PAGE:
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Fainting, also known by the medical term
syncope, is the temporary loss of consciousness, often
accompanied by falling down or a strong urge to lie down, followed by spontaneous
recovery. The most common reason for fainting is a temporary decrease in blood
flow to the brain. Except for the risk of physical injury from falling, fainting
itself is often not a serious health problem. However, sometimes fainting
can be a sign of a serious underlying disorder, so determining the cause is
important. The September 8, 2004, issue of JAMA includes
an article about fainting after exercise.
Drop in blood pressure due to change in position or blood loss
Heat or dehydration
Arrhythmias (abnormal heart rhythms)
An oversensitive region in an artery in the neck called the carotid artery
Blood clots in the lung
Field of vision either whites out or blacks out
A physical examination and a careful history of what happens just before
and during fainting are very important in determining the cause. Individuals
who faint often should be tested for abnormal heart rhythms using an electrocardiogram (ECG), a machine that records the electrical
impulses of the heart. They generally should also be evaluated with an echocardiogram (ultrasound of the heart) to see if there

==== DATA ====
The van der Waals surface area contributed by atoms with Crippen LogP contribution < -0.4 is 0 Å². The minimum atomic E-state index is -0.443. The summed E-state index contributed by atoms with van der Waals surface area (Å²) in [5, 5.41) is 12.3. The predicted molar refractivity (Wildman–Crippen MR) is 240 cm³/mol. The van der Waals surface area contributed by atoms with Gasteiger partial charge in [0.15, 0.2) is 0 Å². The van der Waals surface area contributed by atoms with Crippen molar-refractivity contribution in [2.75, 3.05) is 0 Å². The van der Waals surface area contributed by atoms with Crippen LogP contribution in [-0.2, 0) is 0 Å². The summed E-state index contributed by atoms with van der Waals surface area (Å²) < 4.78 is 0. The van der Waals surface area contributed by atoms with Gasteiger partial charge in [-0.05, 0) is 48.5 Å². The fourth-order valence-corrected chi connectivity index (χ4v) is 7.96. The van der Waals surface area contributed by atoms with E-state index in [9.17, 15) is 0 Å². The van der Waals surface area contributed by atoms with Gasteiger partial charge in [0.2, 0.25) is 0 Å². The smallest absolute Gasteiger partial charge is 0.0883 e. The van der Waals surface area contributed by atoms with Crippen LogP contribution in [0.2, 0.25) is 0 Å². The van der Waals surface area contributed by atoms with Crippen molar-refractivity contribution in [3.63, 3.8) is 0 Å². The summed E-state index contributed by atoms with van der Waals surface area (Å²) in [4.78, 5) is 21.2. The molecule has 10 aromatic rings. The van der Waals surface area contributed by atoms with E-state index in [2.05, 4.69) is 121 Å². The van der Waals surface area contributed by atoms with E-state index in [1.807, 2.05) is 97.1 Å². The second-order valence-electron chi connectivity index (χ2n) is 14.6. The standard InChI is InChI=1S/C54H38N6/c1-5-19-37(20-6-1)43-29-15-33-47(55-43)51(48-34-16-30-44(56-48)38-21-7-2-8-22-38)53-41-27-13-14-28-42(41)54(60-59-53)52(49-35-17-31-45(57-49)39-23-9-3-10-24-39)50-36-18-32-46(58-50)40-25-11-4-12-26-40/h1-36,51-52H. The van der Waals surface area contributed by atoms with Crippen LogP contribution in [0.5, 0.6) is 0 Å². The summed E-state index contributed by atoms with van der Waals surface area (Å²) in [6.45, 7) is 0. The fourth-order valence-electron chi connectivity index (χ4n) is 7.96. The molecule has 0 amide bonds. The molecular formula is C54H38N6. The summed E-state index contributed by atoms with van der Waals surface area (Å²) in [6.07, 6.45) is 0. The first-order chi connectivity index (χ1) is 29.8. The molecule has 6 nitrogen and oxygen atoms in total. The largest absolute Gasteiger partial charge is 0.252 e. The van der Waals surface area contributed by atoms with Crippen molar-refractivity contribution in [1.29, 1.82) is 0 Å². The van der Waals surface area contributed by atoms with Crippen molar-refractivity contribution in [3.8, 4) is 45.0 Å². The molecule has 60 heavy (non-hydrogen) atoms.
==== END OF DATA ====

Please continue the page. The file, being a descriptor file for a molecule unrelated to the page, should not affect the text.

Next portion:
are abnormalities in the heart muscle or valves. In some cases, other tests
may be performed, such as a Holter monitor (a 24-hour
recording of the heart rhythm) or a tilt test, in
which blood pressure and heart rate are measured while the person is lying
down on a table and again after the patient stands up or the table is tilted
Treatment for fainting depends on its underlying cause. If no serious
cause is found, the only interventions that may be necessary are avoiding
situations that lead to fainting and protection from injury from falling.
If a more serious cause is found, treatment is directed at the responsible
National Heart, Lung, and Blood Institute 301/592-8573 http://www.nhlbi.nih.gov
National Institute of Neurological Disorders and Stroke 800/352-9424 http://www.ninds.nih.gov
To find this and other JAMA Patient Pages, go to the Patient Page link
on JAMA's Web site at http://www.jama.com.
A Patient Page on electrocardiograms was published in the April 23, 2003,
Sources: National Heart, Lung, and Blood Institute; National Institute
of Neurological Disorders and Stroke; American Heart Association; Centers
for Disease Control and Prevention
The JAMA Patient Page is a public service of JAMA. The information and recommendations appearing on this page are appropriate
in most instances, but they are not a substitute for medical diagnosis. For
specific information concerning your personal medical condition, JAMA suggests that you consult your physician. This page may be photocopied
noncommercially by physicians and other health care professionals to share
with patients. Any other print or online reproduction is subject to AMA approval.
To purchase bulk reprints, call 718/946-7424.
Parmet S, Lynm C, Glass RM. Fainting. JAMA. 2004;292(10):1260. doi:10.1001/jama.292.10.1260
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